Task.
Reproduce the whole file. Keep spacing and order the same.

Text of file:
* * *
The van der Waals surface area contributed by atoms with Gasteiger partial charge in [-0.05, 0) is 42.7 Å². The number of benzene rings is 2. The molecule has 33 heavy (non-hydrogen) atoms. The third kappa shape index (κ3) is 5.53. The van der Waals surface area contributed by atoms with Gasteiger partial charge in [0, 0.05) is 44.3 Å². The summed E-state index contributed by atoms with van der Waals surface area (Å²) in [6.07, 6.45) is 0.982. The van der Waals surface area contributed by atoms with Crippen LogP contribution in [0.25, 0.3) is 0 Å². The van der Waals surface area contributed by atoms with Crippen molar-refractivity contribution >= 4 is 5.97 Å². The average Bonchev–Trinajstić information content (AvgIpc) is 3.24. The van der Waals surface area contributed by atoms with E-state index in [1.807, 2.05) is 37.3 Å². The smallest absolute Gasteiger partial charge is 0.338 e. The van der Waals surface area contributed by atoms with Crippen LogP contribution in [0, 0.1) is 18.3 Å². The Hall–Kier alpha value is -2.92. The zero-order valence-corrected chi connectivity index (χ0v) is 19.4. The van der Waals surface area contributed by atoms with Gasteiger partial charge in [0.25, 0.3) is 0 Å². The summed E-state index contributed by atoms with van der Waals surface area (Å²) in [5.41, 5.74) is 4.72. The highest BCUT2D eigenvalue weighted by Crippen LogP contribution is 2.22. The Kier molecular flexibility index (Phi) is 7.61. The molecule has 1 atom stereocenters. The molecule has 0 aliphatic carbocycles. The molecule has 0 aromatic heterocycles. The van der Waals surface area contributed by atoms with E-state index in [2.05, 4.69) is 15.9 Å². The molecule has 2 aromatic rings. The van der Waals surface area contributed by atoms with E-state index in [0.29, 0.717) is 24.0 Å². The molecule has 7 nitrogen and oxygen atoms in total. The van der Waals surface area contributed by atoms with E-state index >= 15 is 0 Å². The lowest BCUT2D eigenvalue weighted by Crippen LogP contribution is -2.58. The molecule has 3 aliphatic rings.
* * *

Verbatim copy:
The van der Waals surface area contributed by atoms with Gasteiger partial charge in [-0.05, 0) is 42.7 Å². The number of benzene rings is 2. The molecule has 33 heavy (non-hydrogen) atoms. The third kappa shape index (κ3) is 5.53. The van der Waals surface area contributed by atoms with Gasteiger partial charge in [0, 0.05) is 44.3 Å². The summed E-state index contributed by atoms with van der Waals surface area (Å²) in [6.07, 6.45) is 0.982. The van der Waals surface area contributed by atoms with Crippen LogP contribution in [0.25, 0.3) is 0 Å². The van der Waals surface area contributed by atoms with Crippen molar-refractivity contribution >= 4 is 5.97 Å². The average Bonchev–Trinajstić information content (AvgIpc) is 3.24. The van der Waals surface area contributed by atoms with E-state index in [1.807, 2.05) is 37.3 Å². The smallest absolute Gasteiger partial charge is 0.338 e. The van der Waals surface area contributed by atoms with Crippen LogP contribution in [0, 0.1) is 18.3 Å². The Hall–Kier alpha value is -2.92. The zero-order valence-corrected chi connectivity index (χ0v) is 19.4. The van der Waals surface area contributed by atoms with Gasteiger partial charge in [0.25, 0.3) is 0 Å². The summed E-state index contributed by atoms with van der Waals surface area (Å²) in [5.41, 5.74) is 4.72. The highest BCUT2D eigenvalue weighted by Crippen LogP contribution is 2.22. The Kier molecular flexibility index (Phi) is 7.61. The molecule has 1 atom stereocenters. The molecule has 0 aliphatic carbocycles. The molecule has 0 aromatic heterocycles. The van der Waals surface area contributed by atoms with E-state index in [2.05, 4.69) is 15.9 Å². The molecule has 2 aromatic rings. The van der Waals surface area contributed by atoms with E-state index in [0.29, 0.717) is 24.0 Å². The molecule has 7 nitrogen and oxygen atoms in total. The van der Waals surface area contributed by atoms with E-state index >= 15 is 0 Å². The lowest BCUT2D eigenvalue weighted by Crippen LogP contribution is -2.58. The molecule has 3 aliphatic rings.